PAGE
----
What we didn’t know at the time is that there was  Mut 24 coins a wrinkle to the Ravens draft that had yet to be ironed out. Behind the scenes wide receiver Hollywood Brown had been asking the team for a trade. We don’t know the timing of how discussions progressed, or whether the Ravens waited for a certain player to leave the board before pulling the trigger — but the end result was Arizona sending the No. 23 pick to Baltimore.

There were a lot of different directions the Ravens could have gone when they were back on the board. Kaiir Elam would have made sense, George Karlaftis was a possibility — but once again, Jermaine Johnson II was available. Every draft expert expected him to be the pick, then Baltimore traded back. They rolled the dice on neither Buffalo, nor Dallas taking a player they wanted. In the end this paid off, but the Ravens stunned everyone again by passing over Johnson II, selection Iowa center Tyler Linderbaum.

What these two selections have in common was the shared DNA of taking the best players in weaker position groups. Rather than diving in to the mix of receivers and cornerbacks flying off the board, the Ravens took the two best players at their position before the group took a huge step back.

There was considerable risk to this tactic, because it meant the team wasn’t really addressing its needs, and keep in mind the Ravens were an 8-9 team. Going pure BPA is really nice where possible, and builds sustained success in the long run, but the pressure was on to push the tempo, especially with Lamar Jackson in his prime. It’s here we get to the second and third rounds, because it’s where more magic happened.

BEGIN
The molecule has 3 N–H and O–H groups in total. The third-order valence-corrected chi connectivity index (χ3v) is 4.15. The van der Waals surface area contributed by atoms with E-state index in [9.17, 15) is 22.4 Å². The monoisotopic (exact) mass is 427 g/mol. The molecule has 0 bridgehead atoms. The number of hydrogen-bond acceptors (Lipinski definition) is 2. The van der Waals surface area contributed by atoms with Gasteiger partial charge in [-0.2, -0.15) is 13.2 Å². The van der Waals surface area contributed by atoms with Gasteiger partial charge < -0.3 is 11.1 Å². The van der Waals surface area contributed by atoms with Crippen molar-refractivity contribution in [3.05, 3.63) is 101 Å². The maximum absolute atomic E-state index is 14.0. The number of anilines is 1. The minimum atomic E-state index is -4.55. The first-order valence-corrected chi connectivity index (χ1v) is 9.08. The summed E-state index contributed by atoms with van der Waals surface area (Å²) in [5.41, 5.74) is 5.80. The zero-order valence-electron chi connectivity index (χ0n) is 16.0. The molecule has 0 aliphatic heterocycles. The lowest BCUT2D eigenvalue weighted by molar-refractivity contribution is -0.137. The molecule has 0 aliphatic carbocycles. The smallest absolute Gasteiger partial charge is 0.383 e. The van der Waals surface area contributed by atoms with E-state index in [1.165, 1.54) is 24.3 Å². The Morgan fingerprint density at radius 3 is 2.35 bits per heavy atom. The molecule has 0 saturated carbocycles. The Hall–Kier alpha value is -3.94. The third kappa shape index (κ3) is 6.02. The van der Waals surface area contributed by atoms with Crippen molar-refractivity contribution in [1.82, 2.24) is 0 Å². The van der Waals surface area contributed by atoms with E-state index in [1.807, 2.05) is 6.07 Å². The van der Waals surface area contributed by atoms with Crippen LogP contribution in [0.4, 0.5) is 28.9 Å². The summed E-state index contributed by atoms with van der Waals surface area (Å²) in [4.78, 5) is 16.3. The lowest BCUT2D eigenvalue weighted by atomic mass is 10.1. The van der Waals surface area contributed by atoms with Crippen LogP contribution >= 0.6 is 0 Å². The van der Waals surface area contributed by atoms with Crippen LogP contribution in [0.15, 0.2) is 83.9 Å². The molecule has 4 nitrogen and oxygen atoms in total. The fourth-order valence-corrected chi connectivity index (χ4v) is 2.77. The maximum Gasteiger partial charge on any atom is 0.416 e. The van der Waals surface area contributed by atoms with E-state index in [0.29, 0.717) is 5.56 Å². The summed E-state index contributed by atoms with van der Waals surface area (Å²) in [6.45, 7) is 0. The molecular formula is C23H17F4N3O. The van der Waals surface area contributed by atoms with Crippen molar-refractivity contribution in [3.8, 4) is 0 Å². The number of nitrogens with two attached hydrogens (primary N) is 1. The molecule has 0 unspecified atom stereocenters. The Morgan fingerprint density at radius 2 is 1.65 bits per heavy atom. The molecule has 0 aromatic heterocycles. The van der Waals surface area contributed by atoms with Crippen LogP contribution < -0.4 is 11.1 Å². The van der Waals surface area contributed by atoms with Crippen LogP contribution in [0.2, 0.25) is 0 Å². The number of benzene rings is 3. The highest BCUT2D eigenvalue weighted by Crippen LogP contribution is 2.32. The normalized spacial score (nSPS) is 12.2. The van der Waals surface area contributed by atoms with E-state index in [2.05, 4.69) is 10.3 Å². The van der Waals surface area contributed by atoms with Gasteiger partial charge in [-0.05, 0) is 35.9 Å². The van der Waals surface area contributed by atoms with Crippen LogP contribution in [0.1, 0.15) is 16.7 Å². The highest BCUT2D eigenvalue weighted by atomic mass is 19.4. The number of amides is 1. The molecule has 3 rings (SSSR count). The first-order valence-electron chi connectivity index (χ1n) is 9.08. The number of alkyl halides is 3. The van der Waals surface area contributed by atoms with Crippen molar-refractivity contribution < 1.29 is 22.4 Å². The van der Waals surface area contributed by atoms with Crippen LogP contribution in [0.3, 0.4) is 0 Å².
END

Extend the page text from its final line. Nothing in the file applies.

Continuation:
We’ve established that the Ravens needed pass rush help in a major way, and they passed on Johnson II twice. When their second round pick rolled around the board was a bit of a mess. The Buccaneers took Logan Hall with the No. 33 pick, the Falcons took Arnold Ebiketie in a steal at 38, and it appeared there wasn’t really another great fit for the Ravens ... emphasis on appeared.

Almost as if he was forgotten by the rest of the Madden NFL 24, Baltimore took Michigan’s David Ojabo with the 45th pick. Ojabo was an absolute ideal fit in the Ravens’ 3-4 defense, and would have been a top-20 pick if not for a torn achilles that happened during his pro day. It wouldn’t be the immediate impact the Ravens hoped, but after what will be a medical redshirt season they will get an elite pass rush talent for almost no investment. Furthermore, the achilles injury happening so late in the process was almost a cheap madden 24 coins  blessing in disguise, because it now means the Ravens can oversee his rehabilitation.